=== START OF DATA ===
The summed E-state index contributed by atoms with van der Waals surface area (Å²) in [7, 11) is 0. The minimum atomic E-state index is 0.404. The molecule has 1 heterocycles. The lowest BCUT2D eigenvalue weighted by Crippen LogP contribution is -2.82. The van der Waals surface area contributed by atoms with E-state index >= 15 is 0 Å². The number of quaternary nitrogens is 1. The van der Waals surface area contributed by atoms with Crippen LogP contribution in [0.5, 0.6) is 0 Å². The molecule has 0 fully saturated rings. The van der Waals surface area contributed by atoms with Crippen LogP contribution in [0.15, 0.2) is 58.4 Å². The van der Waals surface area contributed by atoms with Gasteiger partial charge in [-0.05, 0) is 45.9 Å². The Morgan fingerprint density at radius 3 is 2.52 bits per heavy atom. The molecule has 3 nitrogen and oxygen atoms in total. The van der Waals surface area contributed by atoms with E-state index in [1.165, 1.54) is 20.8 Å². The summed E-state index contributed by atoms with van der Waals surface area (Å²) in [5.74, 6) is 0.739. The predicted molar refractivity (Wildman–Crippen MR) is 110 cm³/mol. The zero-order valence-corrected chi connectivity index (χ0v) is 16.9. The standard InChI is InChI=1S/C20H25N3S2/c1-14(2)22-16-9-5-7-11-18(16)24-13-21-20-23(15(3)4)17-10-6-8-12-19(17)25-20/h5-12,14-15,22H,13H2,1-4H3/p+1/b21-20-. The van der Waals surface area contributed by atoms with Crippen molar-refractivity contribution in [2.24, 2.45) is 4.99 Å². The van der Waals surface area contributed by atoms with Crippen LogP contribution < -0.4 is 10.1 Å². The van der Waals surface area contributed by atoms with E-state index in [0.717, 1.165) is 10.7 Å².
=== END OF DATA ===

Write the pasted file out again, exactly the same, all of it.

The summed E-state index contributed by atoms with van der Waals surface area (Å²) in [7, 11) is 0. The minimum atomic E-state index is 0.404. The molecule has 1 heterocycles. The lowest BCUT2D eigenvalue weighted by Crippen LogP contribution is -2.82. The van der Waals surface area contributed by atoms with E-state index >= 15 is 0 Å². The number of quaternary nitrogens is 1. The van der Waals surface area contributed by atoms with Crippen LogP contribution in [0.5, 0.6) is 0 Å². The molecule has 0 fully saturated rings. The van der Waals surface area contributed by atoms with Crippen LogP contribution in [0.15, 0.2) is 58.4 Å². The van der Waals surface area contributed by atoms with Gasteiger partial charge in [-0.05, 0) is 45.9 Å². The Morgan fingerprint density at radius 3 is 2.52 bits per heavy atom. The molecule has 3 nitrogen and oxygen atoms in total. The van der Waals surface area contributed by atoms with E-state index in [1.165, 1.54) is 20.8 Å². The summed E-state index contributed by atoms with van der Waals surface area (Å²) in [5.74, 6) is 0.739. The predicted molar refractivity (Wildman–Crippen MR) is 110 cm³/mol. The zero-order valence-corrected chi connectivity index (χ0v) is 16.9. The standard InChI is InChI=1S/C20H25N3S2/c1-14(2)22-16-9-5-7-11-18(16)24-13-21-20-23(15(3)4)17-10-6-8-12-19(17)25-20/h5-12,14-15,22H,13H2,1-4H3/p+1/b21-20-. The van der Waals surface area contributed by atoms with Crippen molar-refractivity contribution in [2.24, 2.45) is 4.99 Å². The van der Waals surface area contributed by atoms with Crippen LogP contribution < -0.4 is 10.1 Å². The van der Waals surface area contributed by atoms with E-state index in [0.717, 1.165) is 10.7 Å².